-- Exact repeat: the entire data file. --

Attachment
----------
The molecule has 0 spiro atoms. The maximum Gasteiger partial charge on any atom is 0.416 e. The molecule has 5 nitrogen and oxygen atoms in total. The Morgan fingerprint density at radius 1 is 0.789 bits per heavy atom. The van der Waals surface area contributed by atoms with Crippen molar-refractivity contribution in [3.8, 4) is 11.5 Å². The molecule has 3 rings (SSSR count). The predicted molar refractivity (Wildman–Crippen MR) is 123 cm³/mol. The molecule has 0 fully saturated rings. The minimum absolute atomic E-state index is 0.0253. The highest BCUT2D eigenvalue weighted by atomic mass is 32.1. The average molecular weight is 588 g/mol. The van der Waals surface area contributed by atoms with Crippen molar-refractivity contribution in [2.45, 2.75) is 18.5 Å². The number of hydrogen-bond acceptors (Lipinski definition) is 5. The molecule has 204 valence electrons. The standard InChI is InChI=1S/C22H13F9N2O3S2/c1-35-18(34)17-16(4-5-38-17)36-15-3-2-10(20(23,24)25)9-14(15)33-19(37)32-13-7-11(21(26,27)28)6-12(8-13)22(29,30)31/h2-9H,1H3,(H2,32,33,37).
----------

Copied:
The molecule has 0 spiro atoms. The maximum Gasteiger partial charge on any atom is 0.416 e. The molecule has 5 nitrogen and oxygen atoms in total. The Morgan fingerprint density at radius 1 is 0.789 bits per heavy atom. The van der Waals surface area contributed by atoms with Crippen molar-refractivity contribution in [3.8, 4) is 11.5 Å². The molecule has 3 rings (SSSR count). The predicted molar refractivity (Wildman–Crippen MR) is 123 cm³/mol. The molecule has 0 fully saturated rings. The minimum absolute atomic E-state index is 0.0253. The highest BCUT2D eigenvalue weighted by atomic mass is 32.1. The average molecular weight is 588 g/mol. The van der Waals surface area contributed by atoms with Crippen molar-refractivity contribution in [2.45, 2.75) is 18.5 Å². The number of hydrogen-bond acceptors (Lipinski definition) is 5. The molecule has 204 valence electrons. The standard InChI is InChI=1S/C22H13F9N2O3S2/c1-35-18(34)17-16(4-5-38-17)36-15-3-2-10(20(23,24)25)9-14(15)33-19(37)32-13-7-11(21(26,27)28)6-12(8-13)22(29,30)31/h2-9H,1H3,(H2,32,33,37).